Japan is not just the land of rising sun but a land of vast possibilities. If you’re a foodie and have no restrictions, then you’re in for a treat. Even if you’ve restrictions, like to stay away from gluten for life, Japan opens up for you in one way or the other.
While there are so many gluten-free food options available for you in Japan, it is important that you do research whenever required. After all, gluten-free preferences are individualized.
Did you know that there are quite a few bakeries in Japan that do not allow ingredients that could contain gluten in them? People dealing with food allergies can always explore places like these to stay healthy and with peace of mind. A quick research on some of these bakeries, during my brief stay in Japan, assured me that their menus are indeed small but easily meet high standards and are perfectly healthy.
I have had the privilege of visiting some of the Japanese bakeries to find a majority of their products naturally healthy. In fact, some of these bakeries run organic farms from where the homegrown items like rice flour, eggs, and black soybeans are used as primary ingredients in making the packaged foods. Also, these bakeries have the tendency of coming out with seasonal fresh foods that could vary depending on what comes out of the garden!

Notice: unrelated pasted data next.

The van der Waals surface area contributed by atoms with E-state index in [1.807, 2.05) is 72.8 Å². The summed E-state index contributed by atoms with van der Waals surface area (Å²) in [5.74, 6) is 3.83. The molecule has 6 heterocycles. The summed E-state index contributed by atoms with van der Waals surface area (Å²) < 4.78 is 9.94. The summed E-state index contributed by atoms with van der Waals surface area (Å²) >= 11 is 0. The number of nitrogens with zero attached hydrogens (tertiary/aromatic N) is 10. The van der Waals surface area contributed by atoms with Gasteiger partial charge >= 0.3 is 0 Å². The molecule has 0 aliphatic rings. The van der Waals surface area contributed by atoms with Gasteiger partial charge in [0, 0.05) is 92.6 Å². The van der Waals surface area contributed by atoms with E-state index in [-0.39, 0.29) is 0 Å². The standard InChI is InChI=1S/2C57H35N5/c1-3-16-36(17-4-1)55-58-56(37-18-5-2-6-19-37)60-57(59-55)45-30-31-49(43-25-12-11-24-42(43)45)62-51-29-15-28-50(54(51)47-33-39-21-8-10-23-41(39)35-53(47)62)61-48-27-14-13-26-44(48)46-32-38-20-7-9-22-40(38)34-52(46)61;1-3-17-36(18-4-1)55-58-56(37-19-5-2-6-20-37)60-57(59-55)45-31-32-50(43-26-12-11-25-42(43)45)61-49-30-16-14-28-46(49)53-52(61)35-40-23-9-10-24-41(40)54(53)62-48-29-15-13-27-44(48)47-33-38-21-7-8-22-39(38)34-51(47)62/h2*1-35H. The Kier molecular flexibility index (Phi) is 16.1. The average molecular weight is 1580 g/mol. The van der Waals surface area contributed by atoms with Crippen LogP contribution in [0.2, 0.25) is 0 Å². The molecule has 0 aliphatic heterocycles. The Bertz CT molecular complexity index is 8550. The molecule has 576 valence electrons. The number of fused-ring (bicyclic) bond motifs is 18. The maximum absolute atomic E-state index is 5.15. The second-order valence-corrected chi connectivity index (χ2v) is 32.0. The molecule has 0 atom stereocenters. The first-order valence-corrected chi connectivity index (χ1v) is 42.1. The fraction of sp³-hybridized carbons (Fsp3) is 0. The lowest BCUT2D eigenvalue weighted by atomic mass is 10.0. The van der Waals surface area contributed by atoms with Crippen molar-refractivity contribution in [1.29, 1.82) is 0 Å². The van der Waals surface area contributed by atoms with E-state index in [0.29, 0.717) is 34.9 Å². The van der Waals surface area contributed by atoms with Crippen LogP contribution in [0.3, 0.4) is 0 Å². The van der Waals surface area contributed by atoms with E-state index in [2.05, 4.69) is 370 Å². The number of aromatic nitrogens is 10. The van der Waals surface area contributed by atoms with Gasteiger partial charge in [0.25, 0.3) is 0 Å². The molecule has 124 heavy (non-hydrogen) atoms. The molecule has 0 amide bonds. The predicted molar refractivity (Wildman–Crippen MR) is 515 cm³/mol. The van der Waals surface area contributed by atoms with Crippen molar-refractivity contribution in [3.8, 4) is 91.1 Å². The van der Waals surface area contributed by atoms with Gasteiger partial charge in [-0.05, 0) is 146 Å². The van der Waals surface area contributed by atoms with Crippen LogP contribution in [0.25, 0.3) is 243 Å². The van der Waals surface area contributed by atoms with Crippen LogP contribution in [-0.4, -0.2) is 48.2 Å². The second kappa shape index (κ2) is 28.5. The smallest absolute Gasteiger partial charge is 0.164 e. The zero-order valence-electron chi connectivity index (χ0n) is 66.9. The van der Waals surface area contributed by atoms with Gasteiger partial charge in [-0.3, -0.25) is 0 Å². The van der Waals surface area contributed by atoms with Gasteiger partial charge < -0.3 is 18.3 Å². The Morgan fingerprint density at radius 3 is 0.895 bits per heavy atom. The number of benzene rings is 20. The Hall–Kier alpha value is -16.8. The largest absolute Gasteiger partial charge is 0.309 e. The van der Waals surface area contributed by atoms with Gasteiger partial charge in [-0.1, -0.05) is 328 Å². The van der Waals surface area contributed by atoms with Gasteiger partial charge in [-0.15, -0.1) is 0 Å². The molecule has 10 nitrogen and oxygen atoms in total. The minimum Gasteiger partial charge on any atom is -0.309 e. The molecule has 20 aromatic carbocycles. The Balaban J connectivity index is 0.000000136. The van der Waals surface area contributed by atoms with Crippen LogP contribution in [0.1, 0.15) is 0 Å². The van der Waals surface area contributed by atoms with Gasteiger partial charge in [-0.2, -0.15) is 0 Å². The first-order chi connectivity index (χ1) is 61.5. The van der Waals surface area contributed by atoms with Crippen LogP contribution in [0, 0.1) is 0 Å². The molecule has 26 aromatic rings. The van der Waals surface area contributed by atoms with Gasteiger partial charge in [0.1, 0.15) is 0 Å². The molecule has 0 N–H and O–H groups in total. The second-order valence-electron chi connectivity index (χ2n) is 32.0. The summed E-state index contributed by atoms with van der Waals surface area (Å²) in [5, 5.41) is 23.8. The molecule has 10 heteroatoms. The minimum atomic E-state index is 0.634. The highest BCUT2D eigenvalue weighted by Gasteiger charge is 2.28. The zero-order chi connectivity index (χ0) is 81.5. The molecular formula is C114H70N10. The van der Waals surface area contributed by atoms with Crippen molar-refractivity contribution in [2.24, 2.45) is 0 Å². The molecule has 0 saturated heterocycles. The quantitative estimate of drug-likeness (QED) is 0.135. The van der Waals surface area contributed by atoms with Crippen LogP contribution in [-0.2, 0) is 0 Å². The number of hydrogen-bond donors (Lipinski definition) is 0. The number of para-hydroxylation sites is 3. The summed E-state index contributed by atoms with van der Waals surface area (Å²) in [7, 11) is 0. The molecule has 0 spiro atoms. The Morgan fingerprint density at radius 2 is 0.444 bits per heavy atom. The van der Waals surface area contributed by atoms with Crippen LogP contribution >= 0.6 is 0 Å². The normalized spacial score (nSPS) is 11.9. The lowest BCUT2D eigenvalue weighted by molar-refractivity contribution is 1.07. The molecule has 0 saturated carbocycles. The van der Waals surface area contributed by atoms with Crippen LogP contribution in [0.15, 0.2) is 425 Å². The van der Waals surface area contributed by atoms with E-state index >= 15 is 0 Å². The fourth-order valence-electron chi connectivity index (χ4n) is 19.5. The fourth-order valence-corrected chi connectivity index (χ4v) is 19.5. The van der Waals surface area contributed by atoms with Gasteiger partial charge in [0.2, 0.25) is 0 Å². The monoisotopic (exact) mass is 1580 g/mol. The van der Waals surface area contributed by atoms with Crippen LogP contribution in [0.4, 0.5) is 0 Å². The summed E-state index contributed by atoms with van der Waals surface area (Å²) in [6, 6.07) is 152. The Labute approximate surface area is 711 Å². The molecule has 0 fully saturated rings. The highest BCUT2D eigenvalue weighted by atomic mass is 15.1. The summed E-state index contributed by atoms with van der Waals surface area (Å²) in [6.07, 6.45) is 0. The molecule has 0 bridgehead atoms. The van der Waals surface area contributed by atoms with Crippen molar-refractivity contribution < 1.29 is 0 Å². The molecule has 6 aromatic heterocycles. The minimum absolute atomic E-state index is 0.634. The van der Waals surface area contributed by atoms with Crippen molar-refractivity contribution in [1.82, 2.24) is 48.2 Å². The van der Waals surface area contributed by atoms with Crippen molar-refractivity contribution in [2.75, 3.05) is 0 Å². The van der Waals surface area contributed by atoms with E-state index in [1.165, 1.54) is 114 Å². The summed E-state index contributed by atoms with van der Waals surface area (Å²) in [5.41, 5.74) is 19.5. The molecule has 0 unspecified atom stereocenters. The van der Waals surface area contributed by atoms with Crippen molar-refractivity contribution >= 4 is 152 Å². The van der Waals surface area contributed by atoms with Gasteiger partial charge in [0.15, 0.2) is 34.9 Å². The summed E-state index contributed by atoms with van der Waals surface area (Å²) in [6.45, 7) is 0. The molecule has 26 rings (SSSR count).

During my interactions with the bakery staff in Japan, I also came to know that other ingredients they use for making various bakery items are chosen carefully and that preservatives, flavorings, and coloring are not added to any of them, whatsoever.
Among the fast moving bakery items in Japan are brownies. In fact, kurokinako brownies, rusks, and chocolate brownies produced from these organic-friendly bakeries are readily available across major cities like Osaka and Tokyo. Even in smaller cities like Okayama you should be able to find bakery stuff like these and others across many stores. There are also bakeries that sell their items on farmer’s markets. Some of the items that are sold include but not limited to brownies, chicken and vegetable tempura, donuts, meringue cookies, quiche, baked custard, cream puffs, and others.
Irrespective of the items you choose, be sure to find them absolutely gluten-free. As substances containing gluten are not entertained in these bakeries, you can be sure to find plenty of healthy options to eat and stay healthy.
Sadly, though, the level of awareness about gluten and its consequences is not as high elsewhere in Japan, as is some bakeries I mentioned above. This is why traveling to Japan, especially for those suffering from food allergies and gluten-related problems can be quite challenging. To take these challenges head on, awareness among people, especially children need to be taken up quickly.
Last but not the least; it will be beneficial to include ‘shared facility’ and ‘shared equipment’ in the regulations set up by the concerned authorities. Without these measures, it would be pretty difficult to find whether food served to you is contaminated or not!